Ted Gosling looks back to the Second World War and…
AT FIRST GLANCE IT MAY NOT LOOK MUCH LIKE A SHIP, perched high and dry on a hill overlooking Devon’s beautiful Dart estuary but this is the Britannia Royal Naval College (BRNC) the initial officer training establishment of the Royal Navy and before it was a building, it was a ship, one of the wooden walls of England.
This was in 1863 when the first ‘college’, the wooden hulk HMS Britannia was towed from Portland and moored in the river. A year later, after an influx of new recruits, Britannia was supplemented by HMS Hindostan. Thus Dartmouth can lay claim to its training role for more than 150 years.
Sir Aston Webb (1849-1930) who designed the shore-based college was one of the greatest architects of his era. In addition to the BRNC he also designed the Victoria & Albert Museum, Admiralty Arch as well as the Mall, opening up to present the imposing re-modelled facade of Buckingham Palace itself.
He was aware that the bricks-and-mortar college needed to maintain the excellence inherited from the spirit and traditions that had shaped the men of the nation’s senior service in the cradle of the old warships that had preceded it.
So he studied the plans of the old wooden-walls-turned-places-of-learning, their layouts, uses and functions as he created the new BRNC at Dartmouth as it provided classrooms, drill halls, work shops, mess decks, a quarterdeck and sleeping quarters for generations of naval officers.
His building – opened in 1905, 100 years after Trafalgar – is a remarkable structure, and contains what is almost certainly the most extraordinary ‘secret’ design built into a piece of architecture anywhere in Britain – so certainly since Stonehenge – and further afield, most probably since the Temple of Ramesses the Great at Abu Simbel.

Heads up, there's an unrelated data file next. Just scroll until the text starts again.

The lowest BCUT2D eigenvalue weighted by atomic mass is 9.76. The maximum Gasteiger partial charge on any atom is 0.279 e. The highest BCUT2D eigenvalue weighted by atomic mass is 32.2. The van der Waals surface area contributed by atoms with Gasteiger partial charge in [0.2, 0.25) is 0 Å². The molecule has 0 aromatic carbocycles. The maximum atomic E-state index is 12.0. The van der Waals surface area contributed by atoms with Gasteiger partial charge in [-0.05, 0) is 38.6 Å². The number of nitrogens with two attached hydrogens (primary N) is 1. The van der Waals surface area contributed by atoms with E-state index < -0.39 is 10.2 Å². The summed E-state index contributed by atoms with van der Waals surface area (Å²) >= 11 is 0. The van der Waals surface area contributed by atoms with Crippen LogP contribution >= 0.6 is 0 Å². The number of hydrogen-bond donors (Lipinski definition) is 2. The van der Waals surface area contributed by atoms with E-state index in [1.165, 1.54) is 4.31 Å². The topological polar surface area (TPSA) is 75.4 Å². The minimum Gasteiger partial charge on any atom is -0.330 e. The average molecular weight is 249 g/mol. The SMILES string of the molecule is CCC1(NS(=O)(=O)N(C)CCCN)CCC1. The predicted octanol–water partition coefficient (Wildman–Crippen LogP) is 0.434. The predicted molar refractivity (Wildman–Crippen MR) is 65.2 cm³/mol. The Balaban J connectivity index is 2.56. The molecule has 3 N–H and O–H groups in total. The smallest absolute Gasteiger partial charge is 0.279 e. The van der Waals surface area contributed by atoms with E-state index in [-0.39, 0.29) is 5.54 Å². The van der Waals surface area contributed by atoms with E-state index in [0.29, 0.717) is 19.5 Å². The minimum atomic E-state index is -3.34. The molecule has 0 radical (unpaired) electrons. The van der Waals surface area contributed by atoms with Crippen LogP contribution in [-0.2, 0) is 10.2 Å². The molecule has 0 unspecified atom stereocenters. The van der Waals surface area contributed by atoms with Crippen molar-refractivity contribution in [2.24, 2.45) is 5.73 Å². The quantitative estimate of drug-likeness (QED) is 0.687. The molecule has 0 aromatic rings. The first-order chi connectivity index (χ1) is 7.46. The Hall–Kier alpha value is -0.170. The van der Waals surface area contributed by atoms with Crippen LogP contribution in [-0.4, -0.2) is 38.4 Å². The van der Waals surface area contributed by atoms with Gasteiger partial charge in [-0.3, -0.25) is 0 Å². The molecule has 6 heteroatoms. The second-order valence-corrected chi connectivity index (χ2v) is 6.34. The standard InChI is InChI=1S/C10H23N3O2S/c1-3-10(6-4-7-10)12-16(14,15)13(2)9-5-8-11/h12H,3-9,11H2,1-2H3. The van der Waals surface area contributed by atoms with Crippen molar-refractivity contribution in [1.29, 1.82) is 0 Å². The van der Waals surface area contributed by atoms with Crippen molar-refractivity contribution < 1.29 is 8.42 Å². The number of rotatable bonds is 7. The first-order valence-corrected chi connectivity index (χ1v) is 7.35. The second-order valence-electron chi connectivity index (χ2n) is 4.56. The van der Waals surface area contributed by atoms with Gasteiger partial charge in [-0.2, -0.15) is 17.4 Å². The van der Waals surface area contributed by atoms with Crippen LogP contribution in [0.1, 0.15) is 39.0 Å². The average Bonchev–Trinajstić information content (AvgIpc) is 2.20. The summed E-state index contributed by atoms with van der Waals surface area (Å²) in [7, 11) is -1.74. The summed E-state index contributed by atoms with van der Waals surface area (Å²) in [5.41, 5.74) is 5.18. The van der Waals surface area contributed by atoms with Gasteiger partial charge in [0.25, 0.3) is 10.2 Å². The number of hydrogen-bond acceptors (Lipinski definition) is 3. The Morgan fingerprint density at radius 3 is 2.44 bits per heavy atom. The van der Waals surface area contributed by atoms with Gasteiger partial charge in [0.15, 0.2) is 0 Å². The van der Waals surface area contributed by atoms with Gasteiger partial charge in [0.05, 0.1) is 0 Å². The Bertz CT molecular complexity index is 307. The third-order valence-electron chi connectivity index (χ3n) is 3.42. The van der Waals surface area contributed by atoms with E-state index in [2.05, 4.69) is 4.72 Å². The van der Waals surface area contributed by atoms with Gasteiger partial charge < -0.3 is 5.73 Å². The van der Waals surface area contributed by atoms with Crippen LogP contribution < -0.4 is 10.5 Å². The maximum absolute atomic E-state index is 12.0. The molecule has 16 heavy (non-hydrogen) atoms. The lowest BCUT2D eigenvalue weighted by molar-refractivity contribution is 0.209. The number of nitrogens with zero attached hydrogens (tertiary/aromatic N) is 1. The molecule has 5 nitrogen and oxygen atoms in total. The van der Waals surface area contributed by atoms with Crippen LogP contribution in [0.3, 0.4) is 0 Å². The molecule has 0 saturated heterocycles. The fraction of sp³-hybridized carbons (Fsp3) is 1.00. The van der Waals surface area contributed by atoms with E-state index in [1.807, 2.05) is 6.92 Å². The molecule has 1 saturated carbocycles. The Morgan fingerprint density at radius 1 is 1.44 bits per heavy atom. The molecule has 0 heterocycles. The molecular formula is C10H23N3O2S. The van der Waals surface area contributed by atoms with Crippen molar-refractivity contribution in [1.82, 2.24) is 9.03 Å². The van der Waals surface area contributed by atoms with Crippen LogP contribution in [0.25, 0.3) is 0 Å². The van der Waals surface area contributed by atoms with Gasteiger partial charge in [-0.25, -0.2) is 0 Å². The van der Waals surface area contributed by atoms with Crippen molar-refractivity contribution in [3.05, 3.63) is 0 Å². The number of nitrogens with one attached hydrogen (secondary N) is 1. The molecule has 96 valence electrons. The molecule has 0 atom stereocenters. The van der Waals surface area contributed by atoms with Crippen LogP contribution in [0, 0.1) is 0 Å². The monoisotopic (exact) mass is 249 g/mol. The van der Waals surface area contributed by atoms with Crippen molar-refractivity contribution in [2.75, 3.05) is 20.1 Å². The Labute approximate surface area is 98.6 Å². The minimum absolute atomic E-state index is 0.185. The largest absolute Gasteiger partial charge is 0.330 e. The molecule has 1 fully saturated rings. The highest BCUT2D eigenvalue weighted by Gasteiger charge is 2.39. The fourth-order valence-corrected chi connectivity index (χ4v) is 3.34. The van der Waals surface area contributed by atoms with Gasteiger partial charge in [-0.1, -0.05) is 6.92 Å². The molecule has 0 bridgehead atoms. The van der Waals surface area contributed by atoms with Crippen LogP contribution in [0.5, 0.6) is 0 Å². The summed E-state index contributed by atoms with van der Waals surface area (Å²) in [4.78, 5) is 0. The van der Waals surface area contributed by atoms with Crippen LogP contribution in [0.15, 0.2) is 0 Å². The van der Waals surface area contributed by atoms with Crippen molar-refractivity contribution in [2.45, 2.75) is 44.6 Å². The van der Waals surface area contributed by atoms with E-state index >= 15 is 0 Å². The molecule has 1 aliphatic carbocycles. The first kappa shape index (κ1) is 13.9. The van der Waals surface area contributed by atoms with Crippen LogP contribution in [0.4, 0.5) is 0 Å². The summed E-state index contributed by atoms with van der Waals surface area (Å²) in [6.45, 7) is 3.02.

Like the College, each of those places is aligned by their architects in such a way that at a given time of day and at specific time of year, heaven itself, in the form of the sun, is harnessed to bring illumination to a precise spot and for a particular reason.
At Stonehenge it is the sunrise on midsummer morning kissing the altar stone.
In Dartmouth it is Nelson, of immortal memory, whose untimely death at the Battle of Trafalgar is honoured in this way: and the man who made the calculations and designed the entire structure around that single event was the magician, Aston Webb.
Once a year, on Trafalgar Day, 21st October, in the half-light of the chapel a beam of sunlight travels down and onto the altar from a small round window high above the west door. (see triptych panel).